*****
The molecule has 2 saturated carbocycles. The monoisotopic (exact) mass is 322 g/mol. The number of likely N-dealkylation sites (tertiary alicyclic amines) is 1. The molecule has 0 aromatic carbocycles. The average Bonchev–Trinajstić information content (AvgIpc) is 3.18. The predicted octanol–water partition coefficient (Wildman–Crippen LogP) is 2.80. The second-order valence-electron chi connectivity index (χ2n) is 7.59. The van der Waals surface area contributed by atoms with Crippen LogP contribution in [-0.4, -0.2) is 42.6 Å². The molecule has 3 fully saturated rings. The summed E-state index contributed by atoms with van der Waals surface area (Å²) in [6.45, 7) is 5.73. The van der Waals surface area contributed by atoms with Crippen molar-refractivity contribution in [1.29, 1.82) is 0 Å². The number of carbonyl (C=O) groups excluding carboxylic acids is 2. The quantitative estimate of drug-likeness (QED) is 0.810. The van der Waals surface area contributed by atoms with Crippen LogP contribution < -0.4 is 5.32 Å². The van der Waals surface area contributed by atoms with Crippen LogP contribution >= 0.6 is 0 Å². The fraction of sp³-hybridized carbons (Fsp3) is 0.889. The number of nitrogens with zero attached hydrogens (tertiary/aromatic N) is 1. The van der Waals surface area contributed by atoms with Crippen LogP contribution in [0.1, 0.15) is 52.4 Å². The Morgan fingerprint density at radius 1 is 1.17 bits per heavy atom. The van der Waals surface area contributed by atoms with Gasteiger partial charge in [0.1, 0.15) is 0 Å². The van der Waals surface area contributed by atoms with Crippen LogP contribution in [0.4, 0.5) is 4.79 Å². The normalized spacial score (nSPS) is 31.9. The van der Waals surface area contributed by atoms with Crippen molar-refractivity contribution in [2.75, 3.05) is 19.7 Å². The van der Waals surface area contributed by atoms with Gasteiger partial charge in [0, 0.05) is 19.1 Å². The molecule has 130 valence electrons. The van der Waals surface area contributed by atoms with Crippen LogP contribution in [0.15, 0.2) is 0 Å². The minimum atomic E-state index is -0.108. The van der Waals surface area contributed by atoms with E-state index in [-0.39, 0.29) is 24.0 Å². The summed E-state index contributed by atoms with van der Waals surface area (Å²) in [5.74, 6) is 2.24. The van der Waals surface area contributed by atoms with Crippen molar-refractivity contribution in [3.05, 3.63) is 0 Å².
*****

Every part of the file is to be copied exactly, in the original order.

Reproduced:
The molecule has 2 saturated carbocycles. The monoisotopic (exact) mass is 322 g/mol. The number of likely N-dealkylation sites (tertiary alicyclic amines) is 1. The molecule has 0 aromatic carbocycles. The average Bonchev–Trinajstić information content (AvgIpc) is 3.18. The predicted octanol–water partition coefficient (Wildman–Crippen LogP) is 2.80. The second-order valence-electron chi connectivity index (χ2n) is 7.59. The van der Waals surface area contributed by atoms with Crippen LogP contribution in [-0.4, -0.2) is 42.6 Å². The molecule has 3 fully saturated rings. The summed E-state index contributed by atoms with van der Waals surface area (Å²) in [6.45, 7) is 5.73. The van der Waals surface area contributed by atoms with Crippen molar-refractivity contribution in [1.29, 1.82) is 0 Å². The number of carbonyl (C=O) groups excluding carboxylic acids is 2. The quantitative estimate of drug-likeness (QED) is 0.810. The van der Waals surface area contributed by atoms with Crippen LogP contribution < -0.4 is 5.32 Å². The van der Waals surface area contributed by atoms with Crippen LogP contribution >= 0.6 is 0 Å². The fraction of sp³-hybridized carbons (Fsp3) is 0.889. The number of nitrogens with zero attached hydrogens (tertiary/aromatic N) is 1. The van der Waals surface area contributed by atoms with Crippen LogP contribution in [0.1, 0.15) is 52.4 Å². The Morgan fingerprint density at radius 1 is 1.17 bits per heavy atom. The van der Waals surface area contributed by atoms with Gasteiger partial charge in [0.1, 0.15) is 0 Å². The van der Waals surface area contributed by atoms with Crippen LogP contribution in [0.4, 0.5) is 4.79 Å². The normalized spacial score (nSPS) is 31.9. The van der Waals surface area contributed by atoms with Crippen molar-refractivity contribution in [2.75, 3.05) is 19.7 Å². The van der Waals surface area contributed by atoms with Gasteiger partial charge in [0, 0.05) is 19.1 Å². The molecule has 130 valence electrons. The van der Waals surface area contributed by atoms with Crippen LogP contribution in [0.15, 0.2) is 0 Å². The minimum atomic E-state index is -0.108. The van der Waals surface area contributed by atoms with E-state index in [-0.39, 0.29) is 24.0 Å². The summed E-state index contributed by atoms with van der Waals surface area (Å²) in [5.74, 6) is 2.24. The van der Waals surface area contributed by atoms with Crippen molar-refractivity contribution in [3.05, 3.63) is 0 Å².